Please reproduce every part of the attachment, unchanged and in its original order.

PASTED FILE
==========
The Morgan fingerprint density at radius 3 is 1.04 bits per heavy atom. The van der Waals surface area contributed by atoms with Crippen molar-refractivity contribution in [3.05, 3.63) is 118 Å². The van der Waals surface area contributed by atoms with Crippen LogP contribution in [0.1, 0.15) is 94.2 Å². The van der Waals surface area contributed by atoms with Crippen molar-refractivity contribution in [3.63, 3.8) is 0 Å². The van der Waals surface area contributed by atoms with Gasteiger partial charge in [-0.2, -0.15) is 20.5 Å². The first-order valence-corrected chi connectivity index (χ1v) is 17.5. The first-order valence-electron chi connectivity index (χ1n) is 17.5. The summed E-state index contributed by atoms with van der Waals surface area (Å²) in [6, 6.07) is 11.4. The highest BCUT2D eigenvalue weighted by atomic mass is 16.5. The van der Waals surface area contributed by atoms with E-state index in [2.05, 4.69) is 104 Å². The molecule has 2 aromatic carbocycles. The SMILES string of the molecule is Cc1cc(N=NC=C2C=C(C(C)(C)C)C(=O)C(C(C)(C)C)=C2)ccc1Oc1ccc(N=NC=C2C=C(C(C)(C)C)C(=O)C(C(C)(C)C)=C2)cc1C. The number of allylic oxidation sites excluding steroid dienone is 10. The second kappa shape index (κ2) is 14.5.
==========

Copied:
The Morgan fingerprint density at radius 3 is 1.04 bits per heavy atom. The van der Waals surface area contributed by atoms with Crippen molar-refractivity contribution in [3.05, 3.63) is 118 Å². The van der Waals surface area contributed by atoms with Crippen LogP contribution in [0.1, 0.15) is 94.2 Å². The van der Waals surface area contributed by atoms with Crippen molar-refractivity contribution in [3.63, 3.8) is 0 Å². The van der Waals surface area contributed by atoms with Gasteiger partial charge in [-0.2, -0.15) is 20.5 Å². The first-order valence-corrected chi connectivity index (χ1v) is 17.5. The first-order valence-electron chi connectivity index (χ1n) is 17.5. The summed E-state index contributed by atoms with van der Waals surface area (Å²) in [6, 6.07) is 11.4. The highest BCUT2D eigenvalue weighted by atomic mass is 16.5. The van der Waals surface area contributed by atoms with E-state index in [2.05, 4.69) is 104 Å². The molecule has 2 aromatic carbocycles. The SMILES string of the molecule is Cc1cc(N=NC=C2C=C(C(C)(C)C)C(=O)C(C(C)(C)C)=C2)ccc1Oc1ccc(N=NC=C2C=C(C(C)(C)C)C(=O)C(C(C)(C)C)=C2)cc1C. The number of allylic oxidation sites excluding steroid dienone is 10. The second kappa shape index (κ2) is 14.5.